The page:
Fairborn donor Beth Player is a “Johnny Appleseed” of blood donations. Her blood type is O negative and she was inspired to become a donor by her father, also a “Universal Donor.” Beth and her husband Dave have traveled the country during his U.S. Air Force career, donating together in various states. She made her milestone 100th lifetime donation with Community Blood Center on June 29 at the Dayton Donor Center.
“I started donating in Wilmington, Delaware,” said Beth. “My father was a donor and I decided I would do this. Every time we moved we found another place to donate.”
“My dad is an O negative,” she said. “He would always say, ‘They need, they need, they need.’ It’s a short time out of the day. It’s an easy donation.”
Beth is both an O negative donor, the universal donor for all patients in need, and a CMV-negative “baby donor.” CMC negative means he has not been exposed to the common cytomegalovirus. Hospitals prefer CMV-negative units for children and to ensure safe transfusions to newborns.
“We moved here in 1978,” she said. “I was probably around 79 or 80 donations. I found out when I came here I’m CMV-negative. I would know if needed it was going to a baby or a child.”
Beth worked most recently as a health department educator. She and Dave are now both retired. They have two children and 10 grandchildren ranging in age from 13 to two.
They donate together at mobile blood drives in the Fairborn area and at the Dayton CBC. Dave, an O positive donor, made his 124th lifetime donation with CBC when Beth made her 100th. Their “Johnny Appleseed” journey of helping others continues.
Kettering donor Mark Reitz is a retired Wright Patterson Air Force Base propulsion engineer who enjoys woodworking, bicycling, babysitting his grandchildren, and being a dedicated “Donor for Life.” With his regular appointment to give platelets on Friday, July 7 at the Dayton CBC Mark celebrated his milestone 400th lifetime blood donation.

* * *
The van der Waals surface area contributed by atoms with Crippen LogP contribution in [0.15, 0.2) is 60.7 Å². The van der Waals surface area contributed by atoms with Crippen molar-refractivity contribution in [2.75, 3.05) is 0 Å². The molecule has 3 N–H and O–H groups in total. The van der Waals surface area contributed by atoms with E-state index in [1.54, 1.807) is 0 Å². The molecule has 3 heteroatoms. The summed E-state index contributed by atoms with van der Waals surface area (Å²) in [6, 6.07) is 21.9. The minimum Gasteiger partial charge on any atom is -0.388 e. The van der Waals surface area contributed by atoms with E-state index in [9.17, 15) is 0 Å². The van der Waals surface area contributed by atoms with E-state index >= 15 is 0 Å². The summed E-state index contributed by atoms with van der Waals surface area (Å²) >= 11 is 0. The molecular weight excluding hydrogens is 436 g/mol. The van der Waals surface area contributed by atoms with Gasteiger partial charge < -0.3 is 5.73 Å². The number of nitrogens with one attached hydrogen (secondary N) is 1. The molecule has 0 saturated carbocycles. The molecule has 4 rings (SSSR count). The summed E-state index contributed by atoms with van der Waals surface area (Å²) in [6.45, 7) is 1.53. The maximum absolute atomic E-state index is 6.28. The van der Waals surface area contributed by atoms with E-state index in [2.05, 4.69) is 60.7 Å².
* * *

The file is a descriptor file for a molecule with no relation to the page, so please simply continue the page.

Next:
It was Mark’s style to reach his milestone by making sure to keep his appointment despite the distractions of the July 4th holiday week. CBC staff members thanked Mark and helped him celebrate his milestone with a party in the Donor Café featuring cupcakes forming the number “400.”
Mark started donating whole blood in 1981 when the CBC Bloodmobile would visit Wright Patt.
He began donating platelets in 2000, but continued to also alternate with whole blood donations. He has been donating platelets and plasma exclusively since 2013 and reached his milestone 300th LTD milestone in early 2014. He said at the time, “I retired after 36 years as a civilian engineer working in the Propulsion Lab. I have more time to donate, so now I try to come down once a week.”
Mark has continued to keep his dedicated pace as a Donor for Life, and now that has brought him to his 400 donation milestone. “Once a week might cause dedicated donors to ask how he does that,” he said, “but it does average out to coming down once in every two weeks or less, about 30 times a year.”
Mark believes in giving back to the community, especially in times of need. He made three trips to Louisiana after Hurricane Katrina with a busload of volunteers from several Lutheran church groups to help rebuilt homes. His final trip was with Habitat for Humanity.
“Since retiring, I have been volunteering with Habitat for Humanity in Dayton with a group called the “Golden Hammers” for the past three years,” he said. “We do volunteer work every Wednesday for them.”